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Cybersecurity Concerns at GSA Procurement Website
In response to specific security concerns, GSA has temporarily shut down their eOffer website which lets companies respond via the internet to Requests for Proposals for computer products and services. Security flaws associated with the website had the potential to allow unauthorized persons to view and modify information submitted by vendors.

An article in The New York Times discussing the issue did not cite any instances of compromised bids associated with the eOffer website. A senior GSA official stated that they believed "the problem was brought to the agency's attention before it became a hazard to other users." The article also quotes a GSA spokewoman as explaining that the agency "had begun an ‘intensive search' to identify ‘possible irregularities within the electronic tools G.S.A. provides to its customers.'"

One security consultant traced the problem to the eOffer website "‘making it difficult to get in in the first place, by forcing you to get a client certificate for your browser,' a mechanism for establishing the user's identity...."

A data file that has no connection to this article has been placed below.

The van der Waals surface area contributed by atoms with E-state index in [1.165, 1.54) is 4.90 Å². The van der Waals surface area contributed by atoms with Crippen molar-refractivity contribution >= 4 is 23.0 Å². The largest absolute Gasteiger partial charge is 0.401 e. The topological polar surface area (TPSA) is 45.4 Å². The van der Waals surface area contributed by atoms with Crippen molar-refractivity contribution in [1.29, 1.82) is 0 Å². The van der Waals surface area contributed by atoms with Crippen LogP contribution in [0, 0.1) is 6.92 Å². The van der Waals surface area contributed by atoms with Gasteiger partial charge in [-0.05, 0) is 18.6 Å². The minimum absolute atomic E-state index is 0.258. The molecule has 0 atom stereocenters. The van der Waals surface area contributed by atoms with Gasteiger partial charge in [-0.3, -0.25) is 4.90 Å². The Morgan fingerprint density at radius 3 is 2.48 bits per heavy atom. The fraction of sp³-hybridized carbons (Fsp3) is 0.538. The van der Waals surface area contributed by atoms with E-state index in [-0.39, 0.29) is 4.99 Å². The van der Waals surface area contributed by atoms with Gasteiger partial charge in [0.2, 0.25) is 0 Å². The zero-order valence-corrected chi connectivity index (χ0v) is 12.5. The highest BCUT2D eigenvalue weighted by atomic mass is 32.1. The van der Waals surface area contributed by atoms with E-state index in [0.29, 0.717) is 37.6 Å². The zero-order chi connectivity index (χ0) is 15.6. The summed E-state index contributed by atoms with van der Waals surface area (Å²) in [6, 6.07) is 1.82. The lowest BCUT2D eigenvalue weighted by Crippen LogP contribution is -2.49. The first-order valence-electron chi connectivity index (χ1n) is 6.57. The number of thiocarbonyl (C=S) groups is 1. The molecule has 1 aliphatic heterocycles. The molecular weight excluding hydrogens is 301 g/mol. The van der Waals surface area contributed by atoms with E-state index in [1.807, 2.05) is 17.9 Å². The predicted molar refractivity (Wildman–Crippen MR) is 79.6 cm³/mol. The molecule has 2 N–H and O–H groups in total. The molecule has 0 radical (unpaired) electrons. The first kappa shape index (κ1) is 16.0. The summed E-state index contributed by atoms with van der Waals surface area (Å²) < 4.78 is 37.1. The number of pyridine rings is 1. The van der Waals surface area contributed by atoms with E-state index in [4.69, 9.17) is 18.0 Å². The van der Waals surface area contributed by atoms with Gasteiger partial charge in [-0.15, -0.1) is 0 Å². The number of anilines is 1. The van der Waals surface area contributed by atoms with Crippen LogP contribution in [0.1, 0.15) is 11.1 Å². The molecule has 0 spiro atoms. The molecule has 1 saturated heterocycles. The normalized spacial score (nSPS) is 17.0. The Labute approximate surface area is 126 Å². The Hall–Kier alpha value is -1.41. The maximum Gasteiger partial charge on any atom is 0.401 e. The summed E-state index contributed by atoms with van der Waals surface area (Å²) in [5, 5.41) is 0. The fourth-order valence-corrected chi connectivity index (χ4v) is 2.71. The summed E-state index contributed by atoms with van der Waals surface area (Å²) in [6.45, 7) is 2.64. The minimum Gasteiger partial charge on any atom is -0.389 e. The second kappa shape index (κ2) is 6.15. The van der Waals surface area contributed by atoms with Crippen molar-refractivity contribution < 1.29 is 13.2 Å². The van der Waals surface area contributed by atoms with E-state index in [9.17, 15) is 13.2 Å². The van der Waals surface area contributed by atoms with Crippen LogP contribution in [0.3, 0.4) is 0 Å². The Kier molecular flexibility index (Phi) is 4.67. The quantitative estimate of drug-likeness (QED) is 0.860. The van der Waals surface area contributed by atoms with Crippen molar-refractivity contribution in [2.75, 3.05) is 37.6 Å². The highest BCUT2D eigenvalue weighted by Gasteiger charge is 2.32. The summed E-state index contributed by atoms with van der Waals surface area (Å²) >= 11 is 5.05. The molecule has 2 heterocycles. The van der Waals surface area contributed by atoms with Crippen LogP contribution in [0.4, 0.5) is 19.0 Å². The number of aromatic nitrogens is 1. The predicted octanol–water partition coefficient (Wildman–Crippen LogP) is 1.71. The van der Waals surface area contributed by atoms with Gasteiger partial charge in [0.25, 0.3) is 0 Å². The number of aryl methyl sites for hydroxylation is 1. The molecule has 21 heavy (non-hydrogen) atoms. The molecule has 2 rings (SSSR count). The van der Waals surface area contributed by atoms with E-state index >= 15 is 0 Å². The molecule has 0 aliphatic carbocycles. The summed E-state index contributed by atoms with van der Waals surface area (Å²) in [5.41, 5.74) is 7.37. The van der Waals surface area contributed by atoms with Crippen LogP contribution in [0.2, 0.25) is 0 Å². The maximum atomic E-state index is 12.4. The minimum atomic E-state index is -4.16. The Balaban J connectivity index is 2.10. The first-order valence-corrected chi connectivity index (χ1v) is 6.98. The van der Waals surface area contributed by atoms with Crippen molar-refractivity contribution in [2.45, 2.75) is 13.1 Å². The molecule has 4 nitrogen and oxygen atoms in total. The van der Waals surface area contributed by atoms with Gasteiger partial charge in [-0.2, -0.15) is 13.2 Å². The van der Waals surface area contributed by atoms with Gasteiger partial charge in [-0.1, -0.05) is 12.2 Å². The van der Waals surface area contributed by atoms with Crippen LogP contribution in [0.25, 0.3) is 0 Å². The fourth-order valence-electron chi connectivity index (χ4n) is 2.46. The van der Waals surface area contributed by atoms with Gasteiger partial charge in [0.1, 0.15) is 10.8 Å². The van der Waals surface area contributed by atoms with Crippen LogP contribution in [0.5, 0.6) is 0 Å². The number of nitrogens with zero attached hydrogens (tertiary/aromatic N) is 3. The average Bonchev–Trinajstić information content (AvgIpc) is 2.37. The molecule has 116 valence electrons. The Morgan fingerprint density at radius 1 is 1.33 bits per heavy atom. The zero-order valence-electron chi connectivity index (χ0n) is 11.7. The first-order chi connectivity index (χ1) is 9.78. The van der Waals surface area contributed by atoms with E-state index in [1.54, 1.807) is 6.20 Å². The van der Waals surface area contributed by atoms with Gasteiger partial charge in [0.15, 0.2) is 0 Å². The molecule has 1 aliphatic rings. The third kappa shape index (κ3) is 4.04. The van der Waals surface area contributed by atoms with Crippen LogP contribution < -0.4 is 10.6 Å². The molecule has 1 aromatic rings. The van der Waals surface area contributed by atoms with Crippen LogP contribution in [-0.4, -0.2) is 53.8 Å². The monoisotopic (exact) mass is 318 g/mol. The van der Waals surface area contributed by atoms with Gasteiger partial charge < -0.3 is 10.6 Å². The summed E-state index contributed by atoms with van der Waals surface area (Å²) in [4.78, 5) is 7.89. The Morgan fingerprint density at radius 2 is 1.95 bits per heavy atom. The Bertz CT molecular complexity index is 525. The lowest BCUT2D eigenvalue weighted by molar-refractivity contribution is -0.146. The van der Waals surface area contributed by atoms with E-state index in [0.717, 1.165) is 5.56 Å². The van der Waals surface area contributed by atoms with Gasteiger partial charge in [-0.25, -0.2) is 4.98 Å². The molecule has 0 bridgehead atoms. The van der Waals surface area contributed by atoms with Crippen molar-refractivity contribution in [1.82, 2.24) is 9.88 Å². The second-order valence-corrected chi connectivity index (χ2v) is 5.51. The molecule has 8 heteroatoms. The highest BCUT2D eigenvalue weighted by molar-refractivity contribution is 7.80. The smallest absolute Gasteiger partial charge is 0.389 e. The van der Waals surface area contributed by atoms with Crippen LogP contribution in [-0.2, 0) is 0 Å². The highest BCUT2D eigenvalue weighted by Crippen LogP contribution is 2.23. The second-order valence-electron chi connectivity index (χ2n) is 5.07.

An official with the consulting company that detected the security flaw explained that because "each offer's electronic first page yielded the given company's business identifier, it was possible to paste that identifier into the eOffer sign-in page and adopt the identity of any company. All that was necessary was to have a valid security certificate for the eOffer system masquerade as any other company using the system." The official described the problem as "very common."

Although it appears that no harm has been done, the eOffer site offers a case study in the importance of all agencies carefully reviewing and exercising a heightened vigilance over their cybersecurity practices, including those related to the issuance of certificates.

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